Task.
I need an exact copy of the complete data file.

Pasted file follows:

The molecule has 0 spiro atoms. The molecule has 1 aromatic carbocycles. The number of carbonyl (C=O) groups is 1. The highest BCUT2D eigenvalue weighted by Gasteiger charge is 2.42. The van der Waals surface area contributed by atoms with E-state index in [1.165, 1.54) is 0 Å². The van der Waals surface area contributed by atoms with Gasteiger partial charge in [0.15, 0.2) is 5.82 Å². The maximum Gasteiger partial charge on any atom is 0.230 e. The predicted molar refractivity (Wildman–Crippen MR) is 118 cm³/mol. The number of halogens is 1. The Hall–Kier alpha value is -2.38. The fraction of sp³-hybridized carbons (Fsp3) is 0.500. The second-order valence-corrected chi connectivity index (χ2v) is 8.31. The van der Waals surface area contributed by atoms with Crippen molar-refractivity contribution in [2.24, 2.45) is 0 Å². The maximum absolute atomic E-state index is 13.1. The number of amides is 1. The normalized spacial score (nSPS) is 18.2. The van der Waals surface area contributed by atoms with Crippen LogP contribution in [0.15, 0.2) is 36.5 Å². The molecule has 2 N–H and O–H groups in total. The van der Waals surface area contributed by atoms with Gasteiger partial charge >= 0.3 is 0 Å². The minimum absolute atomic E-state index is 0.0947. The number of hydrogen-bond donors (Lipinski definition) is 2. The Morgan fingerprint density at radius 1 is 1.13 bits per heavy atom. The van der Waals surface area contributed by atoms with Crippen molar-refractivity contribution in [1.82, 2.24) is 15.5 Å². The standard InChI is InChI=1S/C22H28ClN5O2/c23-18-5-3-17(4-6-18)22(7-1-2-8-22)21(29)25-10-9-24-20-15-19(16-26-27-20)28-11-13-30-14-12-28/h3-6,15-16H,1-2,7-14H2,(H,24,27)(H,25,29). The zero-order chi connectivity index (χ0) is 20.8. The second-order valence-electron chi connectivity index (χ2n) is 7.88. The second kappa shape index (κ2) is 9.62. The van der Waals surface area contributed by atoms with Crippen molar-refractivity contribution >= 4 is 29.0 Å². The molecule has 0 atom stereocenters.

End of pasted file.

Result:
The molecule has 0 spiro atoms. The molecule has 1 aromatic carbocycles. The number of carbonyl (C=O) groups is 1. The highest BCUT2D eigenvalue weighted by Gasteiger charge is 2.42. The van der Waals surface area contributed by atoms with E-state index in [1.165, 1.54) is 0 Å². The van der Waals surface area contributed by atoms with Gasteiger partial charge in [0.15, 0.2) is 5.82 Å². The maximum Gasteiger partial charge on any atom is 0.230 e. The predicted molar refractivity (Wildman–Crippen MR) is 118 cm³/mol. The number of halogens is 1. The Hall–Kier alpha value is -2.38. The fraction of sp³-hybridized carbons (Fsp3) is 0.500. The second-order valence-corrected chi connectivity index (χ2v) is 8.31. The van der Waals surface area contributed by atoms with Crippen molar-refractivity contribution in [2.24, 2.45) is 0 Å². The maximum absolute atomic E-state index is 13.1. The number of amides is 1. The normalized spacial score (nSPS) is 18.2. The van der Waals surface area contributed by atoms with Crippen LogP contribution in [0.15, 0.2) is 36.5 Å². The molecule has 2 N–H and O–H groups in total. The van der Waals surface area contributed by atoms with Gasteiger partial charge >= 0.3 is 0 Å². The minimum absolute atomic E-state index is 0.0947. The number of hydrogen-bond donors (Lipinski definition) is 2. The Morgan fingerprint density at radius 1 is 1.13 bits per heavy atom. The van der Waals surface area contributed by atoms with Crippen molar-refractivity contribution in [1.82, 2.24) is 15.5 Å². The standard InChI is InChI=1S/C22H28ClN5O2/c23-18-5-3-17(4-6-18)22(7-1-2-8-22)21(29)25-10-9-24-20-15-19(16-26-27-20)28-11-13-30-14-12-28/h3-6,15-16H,1-2,7-14H2,(H,24,27)(H,25,29). The zero-order chi connectivity index (χ0) is 20.8. The second-order valence-electron chi connectivity index (χ2n) is 7.88. The second kappa shape index (κ2) is 9.62. The van der Waals surface area contributed by atoms with Crippen molar-refractivity contribution >= 4 is 29.0 Å². The molecule has 0 atom stereocenters.